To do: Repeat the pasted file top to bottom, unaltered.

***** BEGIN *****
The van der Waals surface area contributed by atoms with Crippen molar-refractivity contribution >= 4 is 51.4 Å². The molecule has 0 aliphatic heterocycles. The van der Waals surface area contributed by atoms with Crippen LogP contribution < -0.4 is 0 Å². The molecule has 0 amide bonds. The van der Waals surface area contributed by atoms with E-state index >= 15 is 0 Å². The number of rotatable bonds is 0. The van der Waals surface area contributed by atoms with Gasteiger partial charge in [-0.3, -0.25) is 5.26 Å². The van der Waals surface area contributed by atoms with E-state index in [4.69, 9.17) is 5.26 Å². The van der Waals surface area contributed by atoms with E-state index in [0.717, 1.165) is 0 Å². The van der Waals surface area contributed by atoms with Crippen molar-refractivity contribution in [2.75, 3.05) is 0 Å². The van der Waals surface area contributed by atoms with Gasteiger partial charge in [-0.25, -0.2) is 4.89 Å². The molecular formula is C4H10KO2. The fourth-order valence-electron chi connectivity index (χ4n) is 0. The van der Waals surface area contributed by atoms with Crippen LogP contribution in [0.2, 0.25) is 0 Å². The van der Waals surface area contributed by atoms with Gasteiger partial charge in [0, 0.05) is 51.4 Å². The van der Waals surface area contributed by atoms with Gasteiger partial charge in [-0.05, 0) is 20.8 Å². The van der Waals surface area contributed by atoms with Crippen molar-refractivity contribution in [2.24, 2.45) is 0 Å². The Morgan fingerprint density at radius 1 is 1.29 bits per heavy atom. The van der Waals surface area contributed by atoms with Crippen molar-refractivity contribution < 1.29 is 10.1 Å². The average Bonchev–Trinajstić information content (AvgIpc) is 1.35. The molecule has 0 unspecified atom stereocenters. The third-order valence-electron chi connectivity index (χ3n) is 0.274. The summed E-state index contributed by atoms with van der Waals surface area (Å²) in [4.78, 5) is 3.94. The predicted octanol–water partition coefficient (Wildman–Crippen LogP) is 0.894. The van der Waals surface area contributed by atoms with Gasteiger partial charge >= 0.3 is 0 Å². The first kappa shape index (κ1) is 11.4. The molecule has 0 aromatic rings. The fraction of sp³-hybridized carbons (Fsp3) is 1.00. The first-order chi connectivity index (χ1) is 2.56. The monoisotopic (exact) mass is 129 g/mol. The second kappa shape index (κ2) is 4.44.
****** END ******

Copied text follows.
The van der Waals surface area contributed by atoms with Crippen molar-refractivity contribution >= 4 is 51.4 Å². The molecule has 0 aliphatic heterocycles. The van der Waals surface area contributed by atoms with Crippen LogP contribution < -0.4 is 0 Å². The molecule has 0 amide bonds. The van der Waals surface area contributed by atoms with E-state index >= 15 is 0 Å². The number of rotatable bonds is 0. The van der Waals surface area contributed by atoms with Gasteiger partial charge in [-0.3, -0.25) is 5.26 Å². The van der Waals surface area contributed by atoms with E-state index in [4.69, 9.17) is 5.26 Å². The van der Waals surface area contributed by atoms with E-state index in [0.717, 1.165) is 0 Å². The van der Waals surface area contributed by atoms with Crippen molar-refractivity contribution in [2.75, 3.05) is 0 Å². The van der Waals surface area contributed by atoms with Gasteiger partial charge in [-0.25, -0.2) is 4.89 Å². The molecular formula is C4H10KO2. The fourth-order valence-electron chi connectivity index (χ4n) is 0. The van der Waals surface area contributed by atoms with Crippen LogP contribution in [0.2, 0.25) is 0 Å². The van der Waals surface area contributed by atoms with Gasteiger partial charge in [0, 0.05) is 51.4 Å². The van der Waals surface area contributed by atoms with Gasteiger partial charge in [-0.05, 0) is 20.8 Å². The van der Waals surface area contributed by atoms with Crippen molar-refractivity contribution in [2.24, 2.45) is 0 Å². The Morgan fingerprint density at radius 1 is 1.29 bits per heavy atom. The van der Waals surface area contributed by atoms with Crippen molar-refractivity contribution < 1.29 is 10.1 Å². The average Bonchev–Trinajstić information content (AvgIpc) is 1.35. The molecule has 0 unspecified atom stereocenters. The third-order valence-electron chi connectivity index (χ3n) is 0.274. The summed E-state index contributed by atoms with van der Waals surface area (Å²) in [4.78, 5) is 3.94. The predicted octanol–water partition coefficient (Wildman–Crippen LogP) is 0.894. The van der Waals surface area contributed by atoms with Gasteiger partial charge >= 0.3 is 0 Å². The first kappa shape index (κ1) is 11.4. The molecule has 0 aromatic rings. The fraction of sp³-hybridized carbons (Fsp3) is 1.00. The first-order chi connectivity index (χ1) is 2.56. The monoisotopic (exact) mass is 129 g/mol. The second kappa shape index (κ2) is 4.44.